William Dougherty – Systems Support
Richard Hach – Network Admin
Carl Harris – Network Engineering
Mary Beth Nash – Legal Counsel
Jeff Crowder – Program Director
They did a review of the communications infrastructure and IT supporting response and recovery.
– Systems owned and controlled by the university generally adapted to crisis conditions. Provider-owned systems could not.
– Current IT infrastructure supports response and recovery, but does little for mitigation and preparedness.
Richard Hach –
Stress factors – web site had as much in the single day as they had previously seen in their busiest month; 300% increase in calls in the campus phone system; Blacksburg central office had capacity issues. The PSTN is configured for average peak loads – not peak usage in a crisis. Cell networks became congested and blocked calls.
Cellular providers dispatched technicians to add capacity to their networks. By 4/17 Sprint, US Cellular, and Verizon each had “cell on light truck” systems operating on campus and had provided emergency-use phones and accessories.
Carl Harris –
Technical staff know what the institutional assets are and how to adapt them to a crisis. They had to: Install phone and data comm for 9 geographically dispersed command centers and media workrooms and counseling centers.
Brought on an additional gigabit of Internet connectivity in 10 minutes thanks to Nat’l Lambda Rail connection
The web hosting infrastructure was stressed – database calls, rss feeds, etc. The web design folks aren’t always aware of what’s efficient. Extra servers came from surplus pile of stuff that had recently come out of service.
Radio communicatons – responders from several jurisdictions all with different radios. Radio transmission was less than ideal in some locations. Deficiencies in interoperability and coverage of police, fire, and rescue radios are decades-old problems in the US.
Notifications systems: used: Broadcast email to all @vt.edu addresses (with listserv); broadcast voicemail to campus phones; recorded message on the weather hotline; vt.edu web site and news web site; university switchboard; public media (tv, radio, newspapers); siren systems. A short list of vendors for cell phone alerts was identified prior to event, but they expedited after. selected 3n – does text messages, phone calls, email. Elected to hide vendor’s implementation and limit amount of selection choices. What vendors say about ability of systems to scale isn’t necessarily true – run stress tests. Students have phones off when in class, or don’t get signals in buildings, etc. Not a panacea. How to notify visitors on campus?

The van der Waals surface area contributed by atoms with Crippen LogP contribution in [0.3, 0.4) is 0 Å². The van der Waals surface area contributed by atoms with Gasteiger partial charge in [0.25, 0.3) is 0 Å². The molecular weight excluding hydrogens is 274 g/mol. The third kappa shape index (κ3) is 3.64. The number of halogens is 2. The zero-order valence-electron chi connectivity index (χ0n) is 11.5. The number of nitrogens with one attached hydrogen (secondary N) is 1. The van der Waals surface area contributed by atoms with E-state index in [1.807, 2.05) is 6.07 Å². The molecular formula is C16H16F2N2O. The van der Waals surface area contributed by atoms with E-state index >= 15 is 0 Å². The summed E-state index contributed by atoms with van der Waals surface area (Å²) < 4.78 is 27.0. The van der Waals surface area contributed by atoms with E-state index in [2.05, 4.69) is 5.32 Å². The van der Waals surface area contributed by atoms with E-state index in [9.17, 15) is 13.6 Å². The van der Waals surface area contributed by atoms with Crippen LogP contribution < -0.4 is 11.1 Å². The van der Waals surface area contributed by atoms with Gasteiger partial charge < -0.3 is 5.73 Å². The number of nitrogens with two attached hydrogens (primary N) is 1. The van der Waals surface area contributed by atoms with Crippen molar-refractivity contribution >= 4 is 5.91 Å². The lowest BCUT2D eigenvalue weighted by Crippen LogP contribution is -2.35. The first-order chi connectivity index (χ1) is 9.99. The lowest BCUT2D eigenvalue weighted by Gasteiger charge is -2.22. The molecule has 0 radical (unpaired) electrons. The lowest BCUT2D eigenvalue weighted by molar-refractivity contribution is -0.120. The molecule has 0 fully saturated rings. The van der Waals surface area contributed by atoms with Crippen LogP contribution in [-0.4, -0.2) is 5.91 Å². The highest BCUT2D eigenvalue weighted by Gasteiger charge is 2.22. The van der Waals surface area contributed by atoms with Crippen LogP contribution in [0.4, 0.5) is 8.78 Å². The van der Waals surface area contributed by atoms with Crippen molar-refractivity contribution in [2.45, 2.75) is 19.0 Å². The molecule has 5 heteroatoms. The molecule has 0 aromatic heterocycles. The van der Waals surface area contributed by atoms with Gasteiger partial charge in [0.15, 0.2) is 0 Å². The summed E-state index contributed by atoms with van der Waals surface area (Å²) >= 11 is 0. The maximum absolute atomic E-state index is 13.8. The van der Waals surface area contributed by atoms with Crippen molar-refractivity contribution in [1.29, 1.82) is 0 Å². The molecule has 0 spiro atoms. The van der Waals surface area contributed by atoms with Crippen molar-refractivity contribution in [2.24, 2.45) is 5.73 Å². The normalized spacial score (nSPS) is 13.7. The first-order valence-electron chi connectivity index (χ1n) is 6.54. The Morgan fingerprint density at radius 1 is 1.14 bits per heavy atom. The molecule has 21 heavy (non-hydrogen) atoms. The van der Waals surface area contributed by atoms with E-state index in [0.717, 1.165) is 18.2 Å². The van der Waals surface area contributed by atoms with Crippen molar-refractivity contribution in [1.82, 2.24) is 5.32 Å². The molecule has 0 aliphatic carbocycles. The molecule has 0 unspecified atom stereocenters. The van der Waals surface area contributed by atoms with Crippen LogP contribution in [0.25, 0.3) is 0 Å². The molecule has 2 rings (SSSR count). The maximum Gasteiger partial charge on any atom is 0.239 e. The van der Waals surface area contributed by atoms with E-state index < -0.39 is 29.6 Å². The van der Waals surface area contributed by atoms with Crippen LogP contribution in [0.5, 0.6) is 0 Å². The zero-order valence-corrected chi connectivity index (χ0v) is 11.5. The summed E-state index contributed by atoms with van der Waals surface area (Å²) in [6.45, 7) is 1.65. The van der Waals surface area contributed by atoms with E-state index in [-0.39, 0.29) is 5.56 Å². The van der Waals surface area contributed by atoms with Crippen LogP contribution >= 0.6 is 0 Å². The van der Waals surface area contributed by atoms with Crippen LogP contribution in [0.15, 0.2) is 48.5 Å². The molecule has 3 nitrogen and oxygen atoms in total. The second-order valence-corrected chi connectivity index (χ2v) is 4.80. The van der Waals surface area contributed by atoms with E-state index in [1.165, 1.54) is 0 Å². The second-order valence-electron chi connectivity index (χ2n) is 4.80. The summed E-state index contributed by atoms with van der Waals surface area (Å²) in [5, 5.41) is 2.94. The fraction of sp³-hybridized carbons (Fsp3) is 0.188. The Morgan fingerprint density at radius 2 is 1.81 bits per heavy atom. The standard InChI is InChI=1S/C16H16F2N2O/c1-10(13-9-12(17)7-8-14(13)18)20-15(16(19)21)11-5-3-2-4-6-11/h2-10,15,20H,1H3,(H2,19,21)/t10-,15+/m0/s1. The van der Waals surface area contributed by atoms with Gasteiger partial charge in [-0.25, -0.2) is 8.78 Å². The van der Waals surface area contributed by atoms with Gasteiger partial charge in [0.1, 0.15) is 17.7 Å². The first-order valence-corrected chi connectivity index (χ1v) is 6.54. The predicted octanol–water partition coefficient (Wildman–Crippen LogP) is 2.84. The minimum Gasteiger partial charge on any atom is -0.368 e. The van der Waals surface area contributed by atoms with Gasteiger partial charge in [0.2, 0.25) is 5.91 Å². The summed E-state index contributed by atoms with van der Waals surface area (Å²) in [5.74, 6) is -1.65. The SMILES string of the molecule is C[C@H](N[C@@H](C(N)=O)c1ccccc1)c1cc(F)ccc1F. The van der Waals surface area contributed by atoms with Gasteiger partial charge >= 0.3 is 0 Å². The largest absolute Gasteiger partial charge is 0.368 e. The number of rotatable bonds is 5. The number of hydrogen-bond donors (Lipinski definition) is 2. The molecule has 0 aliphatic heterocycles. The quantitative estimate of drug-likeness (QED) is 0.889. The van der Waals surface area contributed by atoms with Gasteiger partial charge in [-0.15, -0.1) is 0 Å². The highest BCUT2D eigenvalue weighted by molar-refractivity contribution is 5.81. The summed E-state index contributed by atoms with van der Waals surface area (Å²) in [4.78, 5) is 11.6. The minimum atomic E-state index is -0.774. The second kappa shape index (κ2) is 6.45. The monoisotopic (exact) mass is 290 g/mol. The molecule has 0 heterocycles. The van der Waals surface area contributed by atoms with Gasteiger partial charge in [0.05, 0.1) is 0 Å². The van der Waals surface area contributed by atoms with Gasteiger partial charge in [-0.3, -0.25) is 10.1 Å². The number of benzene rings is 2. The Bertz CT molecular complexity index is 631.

William Dougherty –
Data collection and preservation
April 16 meeting with central IT support staff (SS, Web hosting, DBMS) – knew they were going to be asked to preserve information. Started holding backup media.
Over next week spent time with law enforcement – fed, state, and campus. Brought warrants and subpoenas. Tried to draw relationships between victims and shooter. Reviewed email and web content.
April 23 – first preservation memo issued by legal counsel asking people to preserve any information that might pertain to event.
May 9 met with consultant hired by counsel (Servient)
May 10, meeting with departmental IT representatives
Took images of individual hard drives and other media of “persons of interest”. Finished last image Jan 8. Names on list changed regularly. Now determining how to restore data and make it searchable for discovery requests.
Stats: 27 departments interviewed, 149 individual data custodians (over 200 total images); 5 Tb of storage for these images; 10,000+ tapes stored from backup systems – over 900 TB stored. 5 TB of log files, including email, courseware, student systems, etc. Estimate 1400 person-hours spent on imaging process alone (and counting) – always had two people on site. All machines implemented were owned by the University. They requested that people who did work during the crisis on personal machines get them relevant information. The preservation memo put people on notice to preserve any information that they have.
GPG encryption was used for storage, with keys passed to legal counsel in sealed envelopes.
Out of 27 departments, only 4 had their own fileshare or backup systems – the rest use the central systems.